In the district, the male household constitute 30.2% and female 15.2% of the household population. The 2010 population housing and census reveals that the district household headship is dominated by male. This implies that since the male are mostly the heads of the households in the district, the views of the females are less likely to be heard in the decision making proess.
Hence affirmative actions and interactions with identifiable women groups are needed to elicit the perspectives of the women in the development processes. Vigorous educational campaign is also needed to abolish completely or mitigate the social effects of terrible traditional practices that violate the fundamental human rights and liberties of women. However, the total number of child (son/daughter) headed households is Male in this category which represents (47.4%) as against the female category of (44.1%).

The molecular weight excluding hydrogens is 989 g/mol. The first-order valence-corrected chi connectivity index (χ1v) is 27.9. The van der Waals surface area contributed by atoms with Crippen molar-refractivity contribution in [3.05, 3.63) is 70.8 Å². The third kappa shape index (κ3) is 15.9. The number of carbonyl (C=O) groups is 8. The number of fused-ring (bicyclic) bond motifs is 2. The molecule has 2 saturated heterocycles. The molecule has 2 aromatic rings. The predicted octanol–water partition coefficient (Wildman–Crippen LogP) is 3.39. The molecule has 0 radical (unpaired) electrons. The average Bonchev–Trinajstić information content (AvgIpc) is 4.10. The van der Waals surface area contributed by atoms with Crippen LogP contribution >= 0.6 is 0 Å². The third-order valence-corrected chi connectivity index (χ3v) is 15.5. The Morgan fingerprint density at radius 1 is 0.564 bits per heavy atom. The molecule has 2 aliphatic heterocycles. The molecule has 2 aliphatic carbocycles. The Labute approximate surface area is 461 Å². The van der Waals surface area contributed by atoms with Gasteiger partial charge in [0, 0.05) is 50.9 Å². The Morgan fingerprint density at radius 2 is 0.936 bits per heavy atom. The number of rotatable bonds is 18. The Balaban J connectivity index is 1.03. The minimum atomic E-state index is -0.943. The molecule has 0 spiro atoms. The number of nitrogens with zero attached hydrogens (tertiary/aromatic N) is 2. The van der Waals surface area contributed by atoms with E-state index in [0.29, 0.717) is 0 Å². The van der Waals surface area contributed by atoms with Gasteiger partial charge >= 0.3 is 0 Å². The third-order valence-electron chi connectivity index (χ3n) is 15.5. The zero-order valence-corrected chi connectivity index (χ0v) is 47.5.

Age and Sex Structure
The population of the District could be categorized into three main age groups with 0-14 constituting children being about 42.2% of the population, 15-64 constituting the active working population being about 53.0% and the 65+ constituting the aged being about 4.8% of the population. Table 1.11 depicts the age and sex distribution of the District in 2010.
The age structure of the district is skewed towards the youth. The highest proportions of the population are in the age cohorts; 15-64 (56.87%). Cumulatively, 35.53% of the population in the District is below 15 years which is lower than the regional figure.